Canon's latest entry to its well-known Digital Elph lineup, the PowerShot SD4000 IS, is slated to hit the U.S. market at the end of May and will sell for a competitive $349.99. The first Elph to incorporate a backside illuminated CMOS sensor, the SD4000 sports a bright (f/2.0-5.3) 28-105mm equivalent lens (similar to that of the immensely popular PowerShot S90), promising to deliver better low-light shooting and high-speed performance than its predecessors.
As fellow ZDNet blogger Rachel King mentions in her earlier post on the European version of this camera, Canon chose to stick with a 10-megapixel sensor rather than ratcheting resolution up to 12 or 14 megapixels like many of its competitors. I actually think this is a smart move on Canon's part, since the SD4000's sensor is still only the 1/2.3-inch size typical of compact cameras. Cramming more megapixels onto small sensors results in diminished low-light performance with noisier images. In fact, Canon seems to have stepped back from the marketing-driven megapixel wars, adopting 10-megapixel sensors in even its prosumer compact shooters like the PowerShot G11 and S90, which have larger 1/1.7-inch sensors.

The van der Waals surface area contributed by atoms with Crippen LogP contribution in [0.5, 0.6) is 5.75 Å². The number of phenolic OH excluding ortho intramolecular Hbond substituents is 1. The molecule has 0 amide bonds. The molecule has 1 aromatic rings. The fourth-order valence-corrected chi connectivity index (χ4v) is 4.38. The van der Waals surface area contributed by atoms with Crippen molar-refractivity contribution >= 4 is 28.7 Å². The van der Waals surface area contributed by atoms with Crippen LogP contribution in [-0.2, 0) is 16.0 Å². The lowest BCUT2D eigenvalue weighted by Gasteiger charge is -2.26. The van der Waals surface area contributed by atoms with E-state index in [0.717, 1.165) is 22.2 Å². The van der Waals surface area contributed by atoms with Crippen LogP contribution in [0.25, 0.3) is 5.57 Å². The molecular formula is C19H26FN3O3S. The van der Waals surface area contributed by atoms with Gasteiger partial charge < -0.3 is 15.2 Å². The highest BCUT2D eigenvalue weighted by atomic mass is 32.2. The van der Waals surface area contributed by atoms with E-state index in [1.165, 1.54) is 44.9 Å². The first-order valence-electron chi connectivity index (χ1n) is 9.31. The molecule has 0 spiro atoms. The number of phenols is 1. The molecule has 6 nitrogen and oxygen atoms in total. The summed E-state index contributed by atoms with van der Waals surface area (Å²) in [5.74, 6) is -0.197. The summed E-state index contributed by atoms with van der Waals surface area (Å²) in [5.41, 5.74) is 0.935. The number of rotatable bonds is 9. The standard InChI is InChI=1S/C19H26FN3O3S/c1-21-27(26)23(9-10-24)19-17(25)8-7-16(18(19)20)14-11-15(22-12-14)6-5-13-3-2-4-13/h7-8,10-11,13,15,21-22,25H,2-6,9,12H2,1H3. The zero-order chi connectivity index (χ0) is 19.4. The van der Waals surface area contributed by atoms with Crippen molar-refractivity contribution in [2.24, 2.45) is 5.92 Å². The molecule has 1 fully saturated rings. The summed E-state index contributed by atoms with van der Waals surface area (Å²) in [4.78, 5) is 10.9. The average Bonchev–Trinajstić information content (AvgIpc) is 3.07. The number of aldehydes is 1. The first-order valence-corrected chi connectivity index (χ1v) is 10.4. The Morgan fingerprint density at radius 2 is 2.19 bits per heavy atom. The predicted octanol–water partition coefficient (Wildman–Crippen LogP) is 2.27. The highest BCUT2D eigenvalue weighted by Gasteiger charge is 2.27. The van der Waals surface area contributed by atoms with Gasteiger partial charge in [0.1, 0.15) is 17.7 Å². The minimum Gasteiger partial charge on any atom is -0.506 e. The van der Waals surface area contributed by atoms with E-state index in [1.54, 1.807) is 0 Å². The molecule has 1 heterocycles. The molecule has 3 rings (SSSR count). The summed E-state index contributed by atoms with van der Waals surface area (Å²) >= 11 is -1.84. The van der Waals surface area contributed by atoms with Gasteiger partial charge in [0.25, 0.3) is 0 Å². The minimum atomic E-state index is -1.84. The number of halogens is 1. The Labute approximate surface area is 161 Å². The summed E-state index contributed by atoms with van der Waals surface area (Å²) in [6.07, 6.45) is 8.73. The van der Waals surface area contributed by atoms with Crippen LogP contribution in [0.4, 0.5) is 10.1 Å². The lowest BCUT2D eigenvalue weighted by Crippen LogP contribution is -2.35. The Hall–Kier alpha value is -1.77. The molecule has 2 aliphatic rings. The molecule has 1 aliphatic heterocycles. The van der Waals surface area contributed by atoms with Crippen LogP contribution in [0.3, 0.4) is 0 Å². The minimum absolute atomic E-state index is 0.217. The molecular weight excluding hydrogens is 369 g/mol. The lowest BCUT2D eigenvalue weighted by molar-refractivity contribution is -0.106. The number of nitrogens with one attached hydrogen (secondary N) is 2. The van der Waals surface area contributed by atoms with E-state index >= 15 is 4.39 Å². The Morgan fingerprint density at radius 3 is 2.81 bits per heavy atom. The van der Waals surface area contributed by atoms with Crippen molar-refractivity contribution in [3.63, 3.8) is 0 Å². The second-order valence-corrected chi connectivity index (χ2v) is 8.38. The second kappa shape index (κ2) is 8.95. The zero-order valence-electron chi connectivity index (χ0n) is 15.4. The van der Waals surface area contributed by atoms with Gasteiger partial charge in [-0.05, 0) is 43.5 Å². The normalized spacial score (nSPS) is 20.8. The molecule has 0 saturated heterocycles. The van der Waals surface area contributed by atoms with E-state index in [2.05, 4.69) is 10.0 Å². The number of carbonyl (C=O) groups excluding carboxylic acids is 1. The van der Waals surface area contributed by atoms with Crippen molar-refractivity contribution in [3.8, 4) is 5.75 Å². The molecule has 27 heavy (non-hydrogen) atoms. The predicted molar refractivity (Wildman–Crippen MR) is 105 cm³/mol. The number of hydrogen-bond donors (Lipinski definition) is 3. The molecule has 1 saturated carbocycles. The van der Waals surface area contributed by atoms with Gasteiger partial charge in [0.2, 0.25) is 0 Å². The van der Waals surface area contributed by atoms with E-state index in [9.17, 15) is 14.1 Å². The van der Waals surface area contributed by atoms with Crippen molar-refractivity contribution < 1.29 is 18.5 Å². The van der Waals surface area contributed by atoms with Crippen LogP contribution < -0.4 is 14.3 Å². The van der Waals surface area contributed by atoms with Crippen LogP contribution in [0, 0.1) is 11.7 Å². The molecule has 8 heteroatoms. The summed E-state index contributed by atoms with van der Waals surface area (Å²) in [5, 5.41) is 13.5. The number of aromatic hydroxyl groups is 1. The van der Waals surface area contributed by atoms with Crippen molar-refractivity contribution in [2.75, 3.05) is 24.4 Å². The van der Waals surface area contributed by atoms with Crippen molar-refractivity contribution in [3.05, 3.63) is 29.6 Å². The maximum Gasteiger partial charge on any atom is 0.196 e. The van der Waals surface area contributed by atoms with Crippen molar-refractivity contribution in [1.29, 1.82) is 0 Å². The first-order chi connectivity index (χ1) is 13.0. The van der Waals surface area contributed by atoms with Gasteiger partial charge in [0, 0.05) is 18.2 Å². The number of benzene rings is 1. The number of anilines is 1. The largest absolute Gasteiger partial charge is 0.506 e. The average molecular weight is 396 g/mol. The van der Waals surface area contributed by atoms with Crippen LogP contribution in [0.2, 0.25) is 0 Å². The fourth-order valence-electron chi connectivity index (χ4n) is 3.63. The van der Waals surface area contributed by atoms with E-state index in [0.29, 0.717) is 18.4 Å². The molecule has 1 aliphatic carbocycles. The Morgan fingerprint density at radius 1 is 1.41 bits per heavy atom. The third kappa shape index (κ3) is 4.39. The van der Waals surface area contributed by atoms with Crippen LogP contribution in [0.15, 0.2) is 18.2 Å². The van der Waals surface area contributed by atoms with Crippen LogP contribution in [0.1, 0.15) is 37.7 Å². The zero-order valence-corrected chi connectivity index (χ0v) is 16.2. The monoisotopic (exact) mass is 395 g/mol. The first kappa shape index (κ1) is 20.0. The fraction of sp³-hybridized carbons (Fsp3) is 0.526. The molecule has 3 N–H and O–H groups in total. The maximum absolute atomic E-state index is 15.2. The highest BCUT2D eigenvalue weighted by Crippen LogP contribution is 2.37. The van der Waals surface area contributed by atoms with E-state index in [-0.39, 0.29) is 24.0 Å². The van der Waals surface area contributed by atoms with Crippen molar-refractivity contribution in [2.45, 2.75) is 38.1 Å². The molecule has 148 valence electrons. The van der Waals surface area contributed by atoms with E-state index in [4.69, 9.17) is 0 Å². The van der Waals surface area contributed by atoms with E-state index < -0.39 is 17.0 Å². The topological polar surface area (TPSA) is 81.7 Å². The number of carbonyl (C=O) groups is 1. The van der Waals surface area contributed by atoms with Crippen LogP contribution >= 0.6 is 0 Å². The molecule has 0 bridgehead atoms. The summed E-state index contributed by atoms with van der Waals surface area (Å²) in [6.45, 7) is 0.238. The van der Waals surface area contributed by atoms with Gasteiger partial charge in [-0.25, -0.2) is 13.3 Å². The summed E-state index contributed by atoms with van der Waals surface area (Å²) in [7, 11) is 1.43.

Speaking of sensors, the SD4000's CMOS sensor (combined with Canon's latest Digic 4 image processor) enables the camera to not only improve low-light/high-sensitivity shooting, but it also allows Canon to amp up the camera's high-speed burst rate to 8.4 frames per second and to offer a new Super Slow Motion video recording mode that records video at a very high frame rate, a feature that competitors like Casio and Samsung have already offered.